You can tempo match audio to adapt its tempo to the project tempo, for example.
Algorithm Presets
You can select an algorithm preset that is applied for realtime playback and time stretching.
Stretching Audio Events to the Project Tempo
You can stretch audio loops to the project tempo.
Musical Mode
The Musical Mode allows you to tempo-match audio loops to the project tempo.
Audio Part Editor
The Audio Part Editor provides an overview of the selected audio parts. It allows you to view, audition and edit parts by cutting and pasting, crossfading, drawing level curves, or by processing parts. Editing is non-destructive so that you can undo modifications at any time.
The toolbar contains tools for selecting, editing, and playing back audio parts.
Info Line
The info line shows information about the audio part, such as the start, end, length, or the time stretch algorithm.
The Ruler
The ruler shows the timeline and the display format of the project.
About Lanes
Lanes can make it easier to work with several audio events in a part. Moving some of the events to another lane can make selecting and editing much easier.
All operations can be performed in the Audio Part Editor window and in the lower zone editor.
Controlling Sample Playback with Sampler Tracks (Cubase Elements only)
The sampler track features allow you to chromatically play back any audio from your audio sample library via MIDI. You can create and edit new sounds based on specific samples, and integrate them into an existing project.
Loading Audio Samples into Sampler Control
You can load audio samples into Sampler Control by dragging.
Loading MIDI Parts into Sampler Control
You can load MIDI parts from instrument tracks or MIDI tracks, into Sampler Control by dragging.
Creating Sampler Tracks
Sampler Control
If the sampler track is selected, Sampler Control is available in the lower zone of the Project window. Sampler Control allows you to view, edit, and play back samples or specific sections of the samples.
Sample Editing and Playback Functions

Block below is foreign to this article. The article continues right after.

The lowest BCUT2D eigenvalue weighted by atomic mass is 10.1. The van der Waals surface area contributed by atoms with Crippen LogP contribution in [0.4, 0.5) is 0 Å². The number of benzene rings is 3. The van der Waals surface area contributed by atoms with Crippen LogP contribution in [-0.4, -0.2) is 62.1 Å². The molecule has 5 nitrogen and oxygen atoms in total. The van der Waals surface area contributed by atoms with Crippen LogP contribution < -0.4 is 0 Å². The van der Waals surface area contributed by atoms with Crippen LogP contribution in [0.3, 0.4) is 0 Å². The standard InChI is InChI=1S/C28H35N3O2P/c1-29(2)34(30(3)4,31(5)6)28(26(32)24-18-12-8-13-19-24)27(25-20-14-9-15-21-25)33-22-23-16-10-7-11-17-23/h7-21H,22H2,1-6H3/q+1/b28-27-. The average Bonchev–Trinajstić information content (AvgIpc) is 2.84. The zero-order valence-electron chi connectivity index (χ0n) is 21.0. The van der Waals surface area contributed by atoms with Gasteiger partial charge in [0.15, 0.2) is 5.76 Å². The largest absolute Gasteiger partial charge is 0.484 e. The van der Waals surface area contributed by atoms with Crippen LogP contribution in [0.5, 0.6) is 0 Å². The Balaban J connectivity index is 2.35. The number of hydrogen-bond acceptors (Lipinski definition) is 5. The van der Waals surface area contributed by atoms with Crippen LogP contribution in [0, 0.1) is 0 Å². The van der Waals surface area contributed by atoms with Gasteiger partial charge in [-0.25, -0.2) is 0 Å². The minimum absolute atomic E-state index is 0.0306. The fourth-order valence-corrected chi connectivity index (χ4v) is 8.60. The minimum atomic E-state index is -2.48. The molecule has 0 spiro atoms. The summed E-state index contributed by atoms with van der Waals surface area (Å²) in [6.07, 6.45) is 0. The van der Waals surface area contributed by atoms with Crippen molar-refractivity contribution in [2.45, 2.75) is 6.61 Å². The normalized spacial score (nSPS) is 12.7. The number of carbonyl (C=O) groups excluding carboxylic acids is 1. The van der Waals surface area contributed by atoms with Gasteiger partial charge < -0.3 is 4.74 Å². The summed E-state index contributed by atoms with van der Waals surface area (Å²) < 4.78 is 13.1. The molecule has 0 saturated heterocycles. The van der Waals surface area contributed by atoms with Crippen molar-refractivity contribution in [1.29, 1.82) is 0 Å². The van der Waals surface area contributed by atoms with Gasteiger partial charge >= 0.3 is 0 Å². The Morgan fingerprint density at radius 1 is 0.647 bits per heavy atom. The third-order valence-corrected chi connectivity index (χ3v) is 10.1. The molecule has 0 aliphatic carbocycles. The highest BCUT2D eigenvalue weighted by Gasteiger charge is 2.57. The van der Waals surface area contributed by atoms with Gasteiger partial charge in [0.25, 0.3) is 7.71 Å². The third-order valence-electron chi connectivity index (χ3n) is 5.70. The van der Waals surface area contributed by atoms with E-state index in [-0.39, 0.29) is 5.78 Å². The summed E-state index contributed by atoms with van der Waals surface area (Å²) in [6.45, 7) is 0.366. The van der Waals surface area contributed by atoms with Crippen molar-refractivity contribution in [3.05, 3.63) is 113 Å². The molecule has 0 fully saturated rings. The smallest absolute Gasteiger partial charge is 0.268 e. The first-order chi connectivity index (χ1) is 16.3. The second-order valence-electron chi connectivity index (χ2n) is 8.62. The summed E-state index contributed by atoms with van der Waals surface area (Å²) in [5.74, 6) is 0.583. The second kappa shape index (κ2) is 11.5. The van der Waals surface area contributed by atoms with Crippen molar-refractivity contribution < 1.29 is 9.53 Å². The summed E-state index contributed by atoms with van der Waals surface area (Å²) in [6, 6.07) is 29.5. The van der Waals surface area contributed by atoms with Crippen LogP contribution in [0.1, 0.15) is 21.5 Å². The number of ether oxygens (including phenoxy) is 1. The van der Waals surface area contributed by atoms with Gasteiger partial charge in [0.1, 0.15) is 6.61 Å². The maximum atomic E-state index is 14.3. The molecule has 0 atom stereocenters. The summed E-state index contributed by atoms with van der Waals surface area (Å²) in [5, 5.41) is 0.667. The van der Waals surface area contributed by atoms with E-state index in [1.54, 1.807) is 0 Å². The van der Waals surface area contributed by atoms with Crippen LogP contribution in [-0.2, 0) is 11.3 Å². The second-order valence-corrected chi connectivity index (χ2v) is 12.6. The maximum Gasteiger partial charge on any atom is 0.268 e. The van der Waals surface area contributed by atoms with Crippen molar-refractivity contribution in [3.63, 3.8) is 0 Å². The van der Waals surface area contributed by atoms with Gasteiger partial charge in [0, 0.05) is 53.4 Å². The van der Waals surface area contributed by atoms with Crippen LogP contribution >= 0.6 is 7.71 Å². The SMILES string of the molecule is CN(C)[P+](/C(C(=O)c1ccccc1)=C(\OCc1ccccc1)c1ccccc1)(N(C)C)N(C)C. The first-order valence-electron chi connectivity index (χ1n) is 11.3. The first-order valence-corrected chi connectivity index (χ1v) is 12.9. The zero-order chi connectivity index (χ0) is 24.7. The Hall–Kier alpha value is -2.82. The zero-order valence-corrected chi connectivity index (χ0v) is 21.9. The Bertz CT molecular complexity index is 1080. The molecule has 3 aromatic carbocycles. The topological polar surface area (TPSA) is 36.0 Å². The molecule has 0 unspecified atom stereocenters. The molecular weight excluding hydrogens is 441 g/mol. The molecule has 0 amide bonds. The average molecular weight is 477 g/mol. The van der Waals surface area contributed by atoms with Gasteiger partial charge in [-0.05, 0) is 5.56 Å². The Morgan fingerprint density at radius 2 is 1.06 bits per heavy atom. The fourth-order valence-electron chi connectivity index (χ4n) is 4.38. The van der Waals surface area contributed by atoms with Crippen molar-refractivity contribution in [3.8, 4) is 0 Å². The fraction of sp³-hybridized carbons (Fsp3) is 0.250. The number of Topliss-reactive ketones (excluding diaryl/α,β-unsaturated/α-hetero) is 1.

All sample editing in Sampler Control is non destructive.
Transferring Samples from Sampler Control to VST Instruments
You can transfer audio samples with all settings that you have made in Sampler Control to specific Steinberg VST instruments.
Every time that you record on an audio track, a file is created on your hard disk. A reference to this file, a clip, is added to the Pool.
Pool Window
The Pool window allows you to manage the media files of the active project.
Working with the Pool
The MediaBay allows you to manage all your media files and presets from multiple sources.
Media Rack in Right Zone (not in Cubase LE)
The Media rack in the right zone of the Project window allows you to access the MediaBay functions from within a fixed zone of the Project window.
MediaBay Window
Working with MediaBay-Related Windows
The MediaBay concept can be found throughout the program, for example, when you add new tracks or when you choose presets for VST instruments or effects. The workflow in all MediaBay-related windows is the same as in the MediaBay.
Working with Volume Databases
Cubase saves all media file information that is used in the MediaBay, such as paths and attributes, in a local database file on your computer. However, in some cases, it might be necessary to browse and manage this kind of metadata on an external volume.
MediaBay Settings
MediaBay Key Commands
You can display the available MediaBay key commands from within the MediaBay window. This is useful if you want to get a quick overview over the assigned and the available MediaBay key commands.
In essence, automation means recording the values for a particular MixConsole or effect parameter. When you create your final mix, Cubase can adjust this particular parameter control.
Recording your Actions
If the settings in your current project are crucial, you may not want to experiment with automation until you know more about how it all fits together. If so, you can create a new project for the following example. The project does not have to contain any audio events, just a few audio tracks.
Automation Curves